Consumer drone giant DJI recently joined the U.S. Department of Transportation’s UAS IPP (UAS Integration Pilot Program) by partnering with the Memphis-Shelby County Airport Authority’s ongoing pilot program (MSCAA ).
Photo credit: DJI
As partners, DJI drones will be used at the airport for:
- FedEx aircraft inspections
- FedEx aircraft part deliveries (both day and night operations)
- Airport perimeter security
Memphis International Airport and its partners continue to explore how drones can be safely and effectively utilized in our airspace. We are excited to add to our already strong team of partners in this venture.
Scott Brockman, MSCAA President and CEO
The Memphis IPP’s other partners are the City of Memphis, the Memphis Fire Department, the Tennessee Department of Transportation Division of Aeronautics, FedEx, Agricenter International, GEO subsidiaries AirXOS and Avitas, 901 Drones, and Forever Ready Productions.
A Year and a Half Late
When the Department of Transportation first announced the ten programs selected for the UAS IPP, industry heavyweight DJI was conspicuously absent from the list of winners. (Amazon wasn’t picked either.)
Their omission from the program wasn’t all that surprising, given the ongoing trust issues the U.S. government has had with Chinese-owned DJI.
[Related reading: How to Make Sure Your DJI Drone Isn’t Sharing Your Data]
The fact that DJI is now being allowed to partner with the Memphis program could signal that some of those concerns have subsided. But we doubt it, given how persistently they have been voiced by the Department of Homeland Security and others over the last few years.
It seems more likely that the Memphis program is in need of resources, and DJI was happy for the opportunity to become an official IPP partner—even if it is a year and a half late.
One thing that’s curious is that DJI hasn’t called a lot of attention to the new partnership. The press release that prompted us to write this story was issued by the MSCAA on their website. DJI doesn’t have any press release up on their press page about the partnership, and it doesn’t seem like they are talking about it at all.
Why the silence?
Maybe they don’t want to remind everyone that they didn’t get picked the first time, or maybe they don’t want to deal with another wave of articles about security concerns.
Your guess is as good as ours. But given the amount of hype that usually surrounds any kind of DJI-related news, the quiet doesn’t seem accidental.
What Is the UAS IPP?
Here is how the FAA describes the UAS IPP’s primary objectives on their website:
The program is helping the U.S. Department of Transportation (USDOT) and Federal Aviation Administration (FAA) craft new rules that support more complex low-altitude operations by:
- Identifying ways to balance local and national interests related to drone integration
- Improving communications with local, state and tribal jurisdictions
- Addressing security and privacy risks
- Accelerating the approval of operations that currently require special authorizations
As we see it, the UAS IPP was created with two interconnected goals:
- 1) To test drone operations currently prohibited by the FAA’s Part 107 rules (like flying BVLOS or over people) so they can ultimately become more mainstream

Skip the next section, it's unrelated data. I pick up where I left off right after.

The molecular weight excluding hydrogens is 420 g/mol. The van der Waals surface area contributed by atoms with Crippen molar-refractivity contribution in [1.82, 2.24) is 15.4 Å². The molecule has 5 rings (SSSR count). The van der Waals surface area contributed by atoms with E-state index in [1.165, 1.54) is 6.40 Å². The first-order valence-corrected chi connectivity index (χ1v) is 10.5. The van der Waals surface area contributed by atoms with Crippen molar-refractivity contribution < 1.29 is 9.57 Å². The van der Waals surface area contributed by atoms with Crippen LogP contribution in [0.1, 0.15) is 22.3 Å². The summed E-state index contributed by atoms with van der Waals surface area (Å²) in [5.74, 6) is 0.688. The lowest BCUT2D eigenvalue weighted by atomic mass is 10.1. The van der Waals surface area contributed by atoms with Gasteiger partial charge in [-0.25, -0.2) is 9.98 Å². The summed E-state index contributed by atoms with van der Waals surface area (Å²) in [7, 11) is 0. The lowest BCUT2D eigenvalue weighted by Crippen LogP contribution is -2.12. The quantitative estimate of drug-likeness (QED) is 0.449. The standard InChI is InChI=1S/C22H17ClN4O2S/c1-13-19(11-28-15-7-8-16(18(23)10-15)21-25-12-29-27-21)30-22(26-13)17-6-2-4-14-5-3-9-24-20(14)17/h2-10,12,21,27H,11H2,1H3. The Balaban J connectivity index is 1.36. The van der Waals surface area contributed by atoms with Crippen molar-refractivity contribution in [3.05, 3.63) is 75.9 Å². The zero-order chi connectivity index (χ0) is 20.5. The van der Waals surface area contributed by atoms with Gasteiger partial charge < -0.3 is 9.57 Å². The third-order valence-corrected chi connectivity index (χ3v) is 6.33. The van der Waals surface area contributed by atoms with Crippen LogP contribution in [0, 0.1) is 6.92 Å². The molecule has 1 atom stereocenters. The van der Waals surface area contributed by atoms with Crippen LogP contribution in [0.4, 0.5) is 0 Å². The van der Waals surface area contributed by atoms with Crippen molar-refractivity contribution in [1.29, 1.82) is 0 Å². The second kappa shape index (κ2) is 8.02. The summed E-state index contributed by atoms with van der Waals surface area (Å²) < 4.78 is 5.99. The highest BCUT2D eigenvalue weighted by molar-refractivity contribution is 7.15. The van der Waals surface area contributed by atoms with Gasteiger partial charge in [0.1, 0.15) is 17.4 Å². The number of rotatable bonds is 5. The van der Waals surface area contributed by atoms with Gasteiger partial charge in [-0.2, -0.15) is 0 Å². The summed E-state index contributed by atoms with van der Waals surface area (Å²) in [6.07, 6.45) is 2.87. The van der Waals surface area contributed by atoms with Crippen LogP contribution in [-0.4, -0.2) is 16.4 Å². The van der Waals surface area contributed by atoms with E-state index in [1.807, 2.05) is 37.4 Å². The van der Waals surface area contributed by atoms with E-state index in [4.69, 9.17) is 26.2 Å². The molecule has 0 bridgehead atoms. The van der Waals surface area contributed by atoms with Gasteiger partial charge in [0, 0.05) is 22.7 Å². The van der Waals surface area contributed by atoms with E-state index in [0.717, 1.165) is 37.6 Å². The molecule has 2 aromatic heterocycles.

- 2) To bring authorities at the state and local levels into the conversation around shaping drone policy, and ultimately find a way for local and federal drone regulations to work side-by-side instead of existing in conflict
The testing proposed in the first goal is being done by programs created by those state and local authorities that the FAA wants to involve in policy-making, thus achieving the second goal.
So far, the IPP has been incredibly successful with the first goal. Over the last year, we’ve seen several first-of-their-kind waivers and permissions issued by the FAA to IPP partners.
As for the second goal, it’s a little too early to say.
Tensions between federal and state/local authorities around drone regulations have been mounting over the last few years, with more and more local governments creating laws that contradict federal law. Though the IPP may well lead to solutions for this tension, the process is sure to be long and will probably vary from one locality to another.
Wondering where the different IPPs are located throughout the U.S.? Here’s a map showing the location of each of the ten pilot programs:
About the Memphis UAS IPP
The Memphis IPP’s proposal emphasizes a focus on aircraft inspections and security, which are the two primary tasks for which DJI drones will be used.
Here’s a list of drone operations included in the Memphis program, taken from the MSCAA IPP proposal:
- Aircraft Inspections: Inspection of commercial aircraft on FedEx ramp during day and night operations
- Airport Security Fence Inspections: Inspection of perimeter security fence and dispatched response for alarm resolution
- Security Patrols of FedEx Ramp: Security monitoring of FedEx ramp during day and night operations
- Perimeter Security Monitoring: Protecting logistics warehouses against intruders and fighting cargo theft
To date, the MSCAA has been quite active.
Since launching, over half a dozen test flights and demonstrations have been conducted by the MSCAA IPP and its partners. Learn more about these activities on this page on the Memphis International Airport’s website.
What do you think about DJI joining the UAS IPP, and why they might not have issued their own press release announcing the partnership? Share your thoughts in this thread on the UAV Coach community forum.